ODINE, The Open Data Incubator for Europe, is at the heart of the EU’s ambitious programme to support open data across Europe. Over the next 16 months ODINE will provide €7.8M to support SMEs and startups building sustainable open data businesses for Europe’s digital future.
According to ODINE Director, Dr Elena Simperl, associate professor at the University of Southampton, the initiative offers a unique and timely opportunity to build a lasting community-wide legacy from the huge amounts of open data released by governments, companies and agencies across the EU.
“The potential impact is significant,” says Simperl, pointing out that it’s not only SMEs, entrepreneurs, venture capitalists and companies who will benefit. “As ODINE creates the economic and social value of a new marketplace for open data, it also simultaneously exposes a rich new seam of knowledge and behavioural information for academic researchers and policy-makers.
“We are already seeing changing behaviours, new priorities and commitments from government and institutions, as well as the creation of new skills for the workplace, all resulting from the growing appetite for open data.”
These research opportunities are significant for the universities that are major partners in ODINE. “Research on open data is inherently multidisciplinary,” comments Simperl. “We are looking at the complex socio-technical framework that helps an open data ecosystem grow and advance. This is a space in which the University of Southampton has been at the forefront of research, education and innovation for over 20 years.”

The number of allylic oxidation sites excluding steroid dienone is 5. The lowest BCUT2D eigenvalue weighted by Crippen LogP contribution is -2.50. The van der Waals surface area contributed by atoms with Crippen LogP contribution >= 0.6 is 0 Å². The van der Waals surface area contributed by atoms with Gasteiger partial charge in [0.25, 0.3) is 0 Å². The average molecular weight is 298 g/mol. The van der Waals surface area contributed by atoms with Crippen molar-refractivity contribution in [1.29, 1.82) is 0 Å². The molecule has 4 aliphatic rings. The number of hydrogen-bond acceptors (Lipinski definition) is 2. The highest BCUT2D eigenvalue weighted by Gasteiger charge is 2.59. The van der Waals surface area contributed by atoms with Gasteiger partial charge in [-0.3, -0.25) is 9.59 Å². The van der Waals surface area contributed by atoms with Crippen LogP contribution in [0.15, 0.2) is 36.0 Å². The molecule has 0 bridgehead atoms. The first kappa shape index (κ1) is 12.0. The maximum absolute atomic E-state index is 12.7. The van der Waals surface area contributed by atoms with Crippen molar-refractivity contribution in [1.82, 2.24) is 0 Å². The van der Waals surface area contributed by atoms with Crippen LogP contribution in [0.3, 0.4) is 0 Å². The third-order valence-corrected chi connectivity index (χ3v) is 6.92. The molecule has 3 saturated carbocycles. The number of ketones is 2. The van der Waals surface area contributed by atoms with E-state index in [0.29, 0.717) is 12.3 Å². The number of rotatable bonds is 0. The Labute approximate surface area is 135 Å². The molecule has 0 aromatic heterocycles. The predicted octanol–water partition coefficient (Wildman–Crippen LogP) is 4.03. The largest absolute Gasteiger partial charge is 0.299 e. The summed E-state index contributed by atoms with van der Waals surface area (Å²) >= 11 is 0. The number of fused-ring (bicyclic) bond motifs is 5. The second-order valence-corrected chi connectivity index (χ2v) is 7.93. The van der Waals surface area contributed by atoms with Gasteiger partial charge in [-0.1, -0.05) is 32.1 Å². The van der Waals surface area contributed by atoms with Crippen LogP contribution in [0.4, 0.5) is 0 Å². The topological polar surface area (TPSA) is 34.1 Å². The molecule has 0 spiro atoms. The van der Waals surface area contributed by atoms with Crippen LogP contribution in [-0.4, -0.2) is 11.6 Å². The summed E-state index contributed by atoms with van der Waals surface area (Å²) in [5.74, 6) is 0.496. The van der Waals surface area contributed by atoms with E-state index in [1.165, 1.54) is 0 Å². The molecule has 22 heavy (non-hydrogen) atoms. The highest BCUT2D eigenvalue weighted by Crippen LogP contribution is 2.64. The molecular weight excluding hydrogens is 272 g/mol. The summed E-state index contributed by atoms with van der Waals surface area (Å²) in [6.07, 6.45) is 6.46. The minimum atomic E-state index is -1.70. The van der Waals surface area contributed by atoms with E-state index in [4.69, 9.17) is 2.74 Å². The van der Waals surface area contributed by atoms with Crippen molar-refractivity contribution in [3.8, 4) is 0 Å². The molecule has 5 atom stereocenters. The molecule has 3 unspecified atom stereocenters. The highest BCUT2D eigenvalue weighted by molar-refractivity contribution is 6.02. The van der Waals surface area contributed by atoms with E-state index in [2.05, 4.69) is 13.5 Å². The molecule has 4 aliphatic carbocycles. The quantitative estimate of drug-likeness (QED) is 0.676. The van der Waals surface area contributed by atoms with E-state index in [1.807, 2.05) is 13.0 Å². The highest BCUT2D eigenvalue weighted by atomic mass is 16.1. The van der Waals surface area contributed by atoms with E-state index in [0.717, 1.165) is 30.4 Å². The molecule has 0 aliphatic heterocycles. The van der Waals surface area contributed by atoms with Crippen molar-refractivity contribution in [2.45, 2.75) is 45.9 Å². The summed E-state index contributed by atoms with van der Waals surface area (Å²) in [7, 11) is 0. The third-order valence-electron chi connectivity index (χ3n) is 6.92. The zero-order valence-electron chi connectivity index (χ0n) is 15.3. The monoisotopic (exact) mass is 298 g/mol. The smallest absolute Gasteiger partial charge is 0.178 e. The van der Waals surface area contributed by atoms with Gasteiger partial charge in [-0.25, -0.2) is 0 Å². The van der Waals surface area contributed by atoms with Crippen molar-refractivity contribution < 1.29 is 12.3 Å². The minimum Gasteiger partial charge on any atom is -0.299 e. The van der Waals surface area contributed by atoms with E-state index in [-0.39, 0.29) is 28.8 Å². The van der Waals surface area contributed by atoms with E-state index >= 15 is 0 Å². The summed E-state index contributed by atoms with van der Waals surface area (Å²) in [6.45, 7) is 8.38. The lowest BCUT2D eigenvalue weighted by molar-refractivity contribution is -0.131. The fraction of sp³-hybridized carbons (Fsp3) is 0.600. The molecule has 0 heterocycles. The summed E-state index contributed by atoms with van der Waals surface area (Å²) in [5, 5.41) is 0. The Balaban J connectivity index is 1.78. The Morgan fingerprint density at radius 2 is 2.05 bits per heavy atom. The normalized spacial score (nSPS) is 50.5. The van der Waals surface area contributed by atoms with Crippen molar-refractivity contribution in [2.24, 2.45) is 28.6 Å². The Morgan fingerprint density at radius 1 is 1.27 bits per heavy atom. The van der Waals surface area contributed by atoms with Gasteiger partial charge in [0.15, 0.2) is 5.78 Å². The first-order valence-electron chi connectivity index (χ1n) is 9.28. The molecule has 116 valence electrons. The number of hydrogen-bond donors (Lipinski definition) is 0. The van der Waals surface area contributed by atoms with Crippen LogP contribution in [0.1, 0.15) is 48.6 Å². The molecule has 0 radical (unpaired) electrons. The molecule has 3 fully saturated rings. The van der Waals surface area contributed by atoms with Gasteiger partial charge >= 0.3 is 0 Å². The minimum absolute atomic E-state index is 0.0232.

The movement towards openness often needs a game-changing declaration. In 1994 Southampton Professor Stevan Harnad published his Subversive Proposal on the need for open access to academic research publications. Southampton’s activism in this area has made it a world-leader in the open access movement. It has developed software products now used globally to establish and manage digital research repositories, pioneered the notion of institutional repository systems through the development of its open source EPrints software and provided continuing global advocacy for the notion that publicly-funded research should be freely accessible to all stakeholders – from industry to the general public.
In 2009 Professor Sir Tim Berners-Lee famously called for a step-change in our access to information. In a hugely influential TED talk he asked everyone – government, companies and organisations – to demand and provide “raw data, now”. Barriers to data and information were already breaking down, as governments, companies and institutions realised the power and value in open data and the insights it could provide. Berners-Lee and Professor Sir Nigel Shadbolt from the University of Southampton were invited to advise the UK Government on how open data could benefit government and business effectiveness, leading directly to the establishment of the UK’s Open Data Institute in 2013, under the joint direction of Berners-Lee and Shadbolt.
Southampton has been committed not only to open activism, but to developing the tools and principles that make openness possible. As an early adopter of the value of open data, the University established its own Open Data Service in 2011, focusing on its institutional data, and providing open access to data that could help improve the life of the university community, such as events, building-use and transport services, while increasing transparency of its operations. The university also provides information on specialised equipment and instruments worth millions of pounds that can be used by other universities. This has led to the production of a national equipment database for UK science and research, funded by the EPSRC (Engineering and Physical Sciences Research Council).